An open letter, to the world.

On November 11th, 2018, just shy of our seven year anniversary, my boyfriend moved out.

My truth is simple – I broke up with him. Not once, not twice, but again and again. He, on the other hand, refused. If I still loved him, than we could work on things, fix things. He didn’t want to leave, he had never been dumped before. I became increasingly cold, quiet and distant, in hopes he’d leave me instead, but he still refused to listen, to leave, accept what I kept saying, over and over.

This went on for months, until I presented him with the only monster I had left.

On June 2nd, 2017, I stepped out of two sliding glass doors into the arid warm air of Los Angeles, and I immediately knew my life had changed forever. In one hand I pulled my carry on, and in the other, I held onto Anna, marveling at the colour of the sky, and how tall the palm trees were. I spent the next five days being chauffeured around by the California veteran that is Anna Mai, meeting all kinds of interesting people, eating fish fresh from the ocean, smelling the salt on the breeze and gritting sand between my toes and in my hair. I remember trying to explain to my boyfriend how exciting it was, and how beautiful everything was on the Saturday afternoon.

“Why are you so upset I’m not answering? Why do you keep calling? Why aren’t you just enjoying your vacation?” I kept telling him that I wanted to share everything, I wanted him to see, and wanted to video chat him and show him the ocean, and the carousel, the boarded up freak show, and the fields of strawberries.

“Tell me when you get home. Show me pictures when you get home.”

When I got home from the airport, a limo, ordered last minute by my boss, was waiting for Anna and I. The next day, he left for a last minute camping trip, without hearing a single story about my trip.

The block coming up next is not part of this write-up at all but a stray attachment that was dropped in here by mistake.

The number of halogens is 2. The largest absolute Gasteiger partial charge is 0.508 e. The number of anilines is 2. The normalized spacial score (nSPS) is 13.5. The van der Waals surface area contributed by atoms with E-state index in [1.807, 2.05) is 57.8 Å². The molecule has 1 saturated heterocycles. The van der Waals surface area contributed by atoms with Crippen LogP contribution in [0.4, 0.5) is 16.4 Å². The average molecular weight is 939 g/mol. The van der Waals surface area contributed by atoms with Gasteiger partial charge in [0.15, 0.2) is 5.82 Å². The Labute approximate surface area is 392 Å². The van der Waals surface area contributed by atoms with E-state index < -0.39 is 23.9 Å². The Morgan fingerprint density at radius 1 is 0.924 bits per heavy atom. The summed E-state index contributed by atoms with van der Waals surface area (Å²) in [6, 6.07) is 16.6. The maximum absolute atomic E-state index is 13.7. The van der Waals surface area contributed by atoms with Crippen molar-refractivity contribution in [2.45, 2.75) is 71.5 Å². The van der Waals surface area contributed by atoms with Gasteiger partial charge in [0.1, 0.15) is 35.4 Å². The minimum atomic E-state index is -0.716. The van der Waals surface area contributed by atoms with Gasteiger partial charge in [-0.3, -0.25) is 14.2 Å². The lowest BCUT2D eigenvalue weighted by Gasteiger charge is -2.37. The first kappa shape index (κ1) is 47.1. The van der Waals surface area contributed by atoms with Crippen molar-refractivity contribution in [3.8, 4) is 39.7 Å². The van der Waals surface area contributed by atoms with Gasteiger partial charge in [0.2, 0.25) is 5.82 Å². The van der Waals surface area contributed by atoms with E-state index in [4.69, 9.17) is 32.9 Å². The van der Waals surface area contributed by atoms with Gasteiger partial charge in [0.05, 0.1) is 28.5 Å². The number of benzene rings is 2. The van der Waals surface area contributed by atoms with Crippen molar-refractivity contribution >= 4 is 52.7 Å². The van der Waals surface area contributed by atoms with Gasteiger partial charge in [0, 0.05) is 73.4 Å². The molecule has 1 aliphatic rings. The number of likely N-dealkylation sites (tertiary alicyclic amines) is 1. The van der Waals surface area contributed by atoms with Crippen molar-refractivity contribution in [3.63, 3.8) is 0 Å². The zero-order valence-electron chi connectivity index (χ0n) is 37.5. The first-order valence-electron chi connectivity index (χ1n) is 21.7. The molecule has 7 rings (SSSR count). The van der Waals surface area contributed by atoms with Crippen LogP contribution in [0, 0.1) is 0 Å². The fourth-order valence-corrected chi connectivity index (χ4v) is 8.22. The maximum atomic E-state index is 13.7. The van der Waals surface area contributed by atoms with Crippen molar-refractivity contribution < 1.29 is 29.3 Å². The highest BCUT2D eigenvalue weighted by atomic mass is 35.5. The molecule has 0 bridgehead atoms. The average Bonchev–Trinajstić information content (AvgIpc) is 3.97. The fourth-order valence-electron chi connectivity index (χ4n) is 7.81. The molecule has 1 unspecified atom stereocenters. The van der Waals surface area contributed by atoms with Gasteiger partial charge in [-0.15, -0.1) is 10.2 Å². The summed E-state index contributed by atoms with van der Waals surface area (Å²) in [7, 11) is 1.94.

We would start couples therapy ten days later.

On November 14th, 2018, I flew to New York City for the opening gala of my New York office. This time as I walked through a set of sliding glass doors, I was met with crisp air, and a sky dotted with fluff. In one hand I pulled my carry on, and the other was held by a boy, now a man, with dark hair and bright eyes. This time it was my turn to play veteran, to share the city I loved, the city I’ve strived to be part of my entire life. I showed him Time Square and Fifth Avenue, we saw a Broadway show. We drank beer in Central Park, ate breakfast in Grande Central Station, and watched the skaters in Rockefeller Centre.

He let me sleep off the head cold I likely caught on the flight. He bought me my favourite American beer, and cough syrup. He learned the metro system quickly and made sure we didn’t get lost because of my fog brain. He boldly ordered my dinner for me and agreed to champagne breakfast. I don’t remember ever laughing so much in my life than I did in those four days.

Two weeks later, my boss asked me if I’d like to move to New York.

On December 29th, 2014, after playing on a week’s free trial, I re-subscribed to World of Warcraft after an almost six year hiatus. My boyfriend played Dota, a new hobby picked up in the fall of that year when we had moved back ‘home’, and into his parent’s basement in Niagara from our Toronto apartment to save money. I had given up my job, and the life I was trying to build in a city I hated, because I knew he wanted to be in Toronto, but by Christmas, all I wanted was my old life back. He didn’t see it the same way, so I was going to show him how toxic and detrimental his gaming addiction was to our relationship, and our lifestyle, by reciprocating with my own video game.